Soggy canapés – the price of being involved

The considerable presence of housing associations at the Labour Party Conference I described in my last post has, I hear, been replicated at the other party conferences. What explains the new-found interest in public affairs from our big housing associations?

Housing Association Chief Execs assumed the ‘mad’ and ‘disruptive’ policies that would ‘never work’ coming from Policy Exchange and Tim Leunig and others would be dropped as Ministers got into office and saw how things really worked.

As it is, they find themselves with the New Homes Bonus, a planning system being ripped up, being pressured to conform to Freedom of Information and having their pay publicly condemned – not to mentioned affordable rent, welfare cuts and fixed term tenancies. And they labour under the misapprehension (in my view) that a few housing associations who engaged early with the Tories in opposition and quickly in government helped design the current framework.

This time they don’t want to be left out of the game and it’s a matter of extreme self-interest to be part of Parties’ policy-making.

Despite the considerable sums they are collectively splashing  on warm white wine, soggy canapés and sponsoring think tanks in Birmingham, Liverpool and Manchester, it’s a good thing for them to be more involved.

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3 Responses to Soggy canapés – the price of being involved

  1. Pingback: A reminder of the key problem | Red Brick

  2. Andy Crowe says:

    I’d be careful not to stereotype all housing associations. As with council housing and cooperatives, there are good and bad. But there is no real correlation between what CEs are paid and the challenges they face – those working with service users such as entrenched homeless people and ex-offendors can be paid proportionately far less than those responsible for services in settled, crime free neighbourhoods. The least flashy organisations are often the ones that do get the basics right. With the demolition of national performance indicators and inspection the sector is less accountable all round, but there remain many who are committed to providing an excellent service. So, if you can find your way past the soggy canapes, you’ll discover some fresh and tasty BLT sandwiches.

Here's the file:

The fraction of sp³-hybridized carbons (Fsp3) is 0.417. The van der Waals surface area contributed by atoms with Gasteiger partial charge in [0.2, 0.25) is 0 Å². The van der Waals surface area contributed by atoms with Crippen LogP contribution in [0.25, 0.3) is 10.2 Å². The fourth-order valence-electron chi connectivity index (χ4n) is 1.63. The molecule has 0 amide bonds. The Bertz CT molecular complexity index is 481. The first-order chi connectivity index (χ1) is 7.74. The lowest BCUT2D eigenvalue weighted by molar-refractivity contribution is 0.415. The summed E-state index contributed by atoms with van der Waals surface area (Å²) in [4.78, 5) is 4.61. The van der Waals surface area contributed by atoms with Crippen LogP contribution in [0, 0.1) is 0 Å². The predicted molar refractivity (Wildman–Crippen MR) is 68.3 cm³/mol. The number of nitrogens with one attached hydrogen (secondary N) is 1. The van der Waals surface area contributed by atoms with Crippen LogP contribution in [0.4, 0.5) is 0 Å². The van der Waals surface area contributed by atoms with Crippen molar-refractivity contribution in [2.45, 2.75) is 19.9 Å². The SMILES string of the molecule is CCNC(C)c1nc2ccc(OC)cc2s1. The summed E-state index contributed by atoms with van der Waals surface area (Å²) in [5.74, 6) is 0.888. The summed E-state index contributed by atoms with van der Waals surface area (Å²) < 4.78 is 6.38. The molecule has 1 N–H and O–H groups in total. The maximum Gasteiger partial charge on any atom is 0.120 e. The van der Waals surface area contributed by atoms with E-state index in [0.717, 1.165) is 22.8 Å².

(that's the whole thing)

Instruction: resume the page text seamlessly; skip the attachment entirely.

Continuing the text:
3. Dan Filson says:

    Never mock the nutritional qualities of the soggy canapé. It is good that housing association bosses realise the need to engage in debate (or PR, as I suspect they see it) even if they do not grasp the merit of chilling second-rate white wine.

    Labour should closely examine their (the HA movement) relative unaccountability, accentuated by deliberately crossing local authority borders. There is a widespread view that the top management of housing associations has become bloated and overpaid, and that HAs can reproduce all the ills of LA housing in the pre-TMO era. There was a golden era when – though nobody can quite pin down when – the staff involved in running housing understood the nuts and bolts of building maintenance, the value of cyclical maintenance and repairs, sensitive housing allocations, non-bureaucratic responses etc. It’s not rocket science.

    If Labour is to put housing up as a top priority for the next government, then where the investment goes will be highly important and set the pattern of public sector housing for the coming century. On present form, I’m not persuaded that the HA movement, as at present constituted, is the appropriate medium for that considerable injection of money. It’s too much of an arms-length agency of Tory government and would have some trouble changing mind-set to that of a Labour one.

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